Movie Review: "Deepwater Horizon" overflows with action but lacks thematic depth
On April 20, 2010, the oil rig Deepwater Horizon had a wellhead blowout, causing the rig to explode and turn in on itself. It truly was a chaotic, tragic experience not only for the Gulf of Mexico and its wildlife but also the workers of the Deepwater Horizon – exactly what the film written by Matthew Michael Carnahan and Matthew Sand, directed by Peter Berg has attempted to encapsulate. Mike Williams (Mark Wahlberg) and the crew of the Deepwater Horizon, contracted by BP, are set to work for 21 days on the oil rig. However, after boarding the rig, they are informed that the rig’s drill was not properly checked for 100 percent safety. Ultimately, what follows is the consequences -- a blowout so large that the burning rig could be seen from satellites. After 87 days, the loss of 11 souls and 210 million gallons of oil later, the spill mercifully stopped by capping, thus effectively killing the well. Still, the event is historic and will serve as the basis for exactly what not to do in the future.
As for Peter Berg’s film, it will not go down in history – a worthy attempt but an attempt at what, exactly, is the main problem. There is no lasting message portrayed by the film other than a solemn tribute to those who died aboard the oil rig. The deftness required to craft a film with intricacies and multiple plot lines converging in on the Deepwater Horizon simply is not there. Wahlberg does a perfectly adequate job serving as a protagonist many can root for but the cast of characters is lacking not far after his introduction. Somehow, the film that wanted to pay tribute to those devastated by BP Oil’s hasty mistakes fails to demonstrate the journey of the departed and their tragic end – which would have made for a much more powerful, accusatory film. Instead, there is screen time lost to humanizing Williams and not-so-subtle references to the American flag, which has little to symbolism when thrown in the middle of an action sequence, and the importance of oil in today’s ever commuting society.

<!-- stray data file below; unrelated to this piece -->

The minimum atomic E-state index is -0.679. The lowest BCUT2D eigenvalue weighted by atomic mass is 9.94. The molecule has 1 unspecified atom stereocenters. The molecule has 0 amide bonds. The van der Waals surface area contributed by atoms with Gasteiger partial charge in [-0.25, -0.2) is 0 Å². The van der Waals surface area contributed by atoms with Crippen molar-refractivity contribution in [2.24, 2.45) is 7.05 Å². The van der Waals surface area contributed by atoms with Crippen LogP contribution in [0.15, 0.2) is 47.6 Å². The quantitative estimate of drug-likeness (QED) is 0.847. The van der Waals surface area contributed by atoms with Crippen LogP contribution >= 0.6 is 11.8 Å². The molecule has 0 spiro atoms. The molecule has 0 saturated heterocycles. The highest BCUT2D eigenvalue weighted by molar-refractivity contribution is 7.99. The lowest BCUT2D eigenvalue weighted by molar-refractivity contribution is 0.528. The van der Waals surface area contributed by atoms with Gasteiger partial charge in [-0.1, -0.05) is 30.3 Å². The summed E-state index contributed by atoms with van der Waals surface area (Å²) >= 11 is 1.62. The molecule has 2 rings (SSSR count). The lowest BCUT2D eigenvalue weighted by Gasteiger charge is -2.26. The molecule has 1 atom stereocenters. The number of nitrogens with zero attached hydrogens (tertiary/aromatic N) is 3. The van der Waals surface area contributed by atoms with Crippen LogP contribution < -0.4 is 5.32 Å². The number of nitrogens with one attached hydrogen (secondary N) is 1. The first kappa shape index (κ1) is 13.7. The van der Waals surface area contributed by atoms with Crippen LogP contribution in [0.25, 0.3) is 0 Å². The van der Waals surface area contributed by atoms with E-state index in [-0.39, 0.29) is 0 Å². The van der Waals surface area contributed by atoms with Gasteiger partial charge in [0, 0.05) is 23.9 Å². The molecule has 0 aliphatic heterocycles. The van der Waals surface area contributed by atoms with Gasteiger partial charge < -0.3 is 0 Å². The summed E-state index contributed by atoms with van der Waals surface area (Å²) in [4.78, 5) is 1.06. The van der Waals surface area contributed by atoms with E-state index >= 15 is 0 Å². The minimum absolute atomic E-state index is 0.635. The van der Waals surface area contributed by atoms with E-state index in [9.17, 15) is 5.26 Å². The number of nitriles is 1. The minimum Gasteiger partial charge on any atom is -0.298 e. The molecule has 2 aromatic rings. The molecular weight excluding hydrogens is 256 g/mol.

Subtlety proves to be a hard thing for Peter Berg to convey as he tragically misuses close-ups in a feeble effort to convey intensity. Although cinematography and shot composition should not be the main concern for a big $156 million budget film, the mistakes by Enrique Chediak are glaring at least on the microscale; his overhead, gaping shots of the Gulf, Louisiana marshes, etc. are certainly wallpaper worthy. While the inundation of close-ups may not appear to be a large fault, it dumbs down the importance of these vital shots. Next to an unnecessary abundance of close-ups, there is a continuous style of rapid cuts/editing, more likely than not for the effect of pacing and a sense of pressure. However, this works against itself and against the actors – this style leaves the actors with little room to work, and shields them from displaying cursory emotions in dialogue, a necessary trait to disavow unseemly exposition.
All the negatives taken into account, the film does something well that all Wahlberg-starred pieces tend to do: action and tension. Although it is not traditional action but more so the traversing of disaster, it is done well and with a controlled but chaotic handle behind the camera. Tension is a combination of not necessarily acting but writing, editing, and directing in a fusion that is often difficult to complete with success. Deepwater Horizon’s tense moments managed to elicit audible gasps and profanities throughout the auditorium.
Rather than adding more to the story that already exists, audiences follow our protagonist so they can attempt to feel a connection to the tragedy displayed before them. Though there can be emotional points that feel overwhelmingly tragic, there is a tremendous lack of substance or lasting meaning. Deepwater Horizon comes across as advertised.
Comments powered by Disqus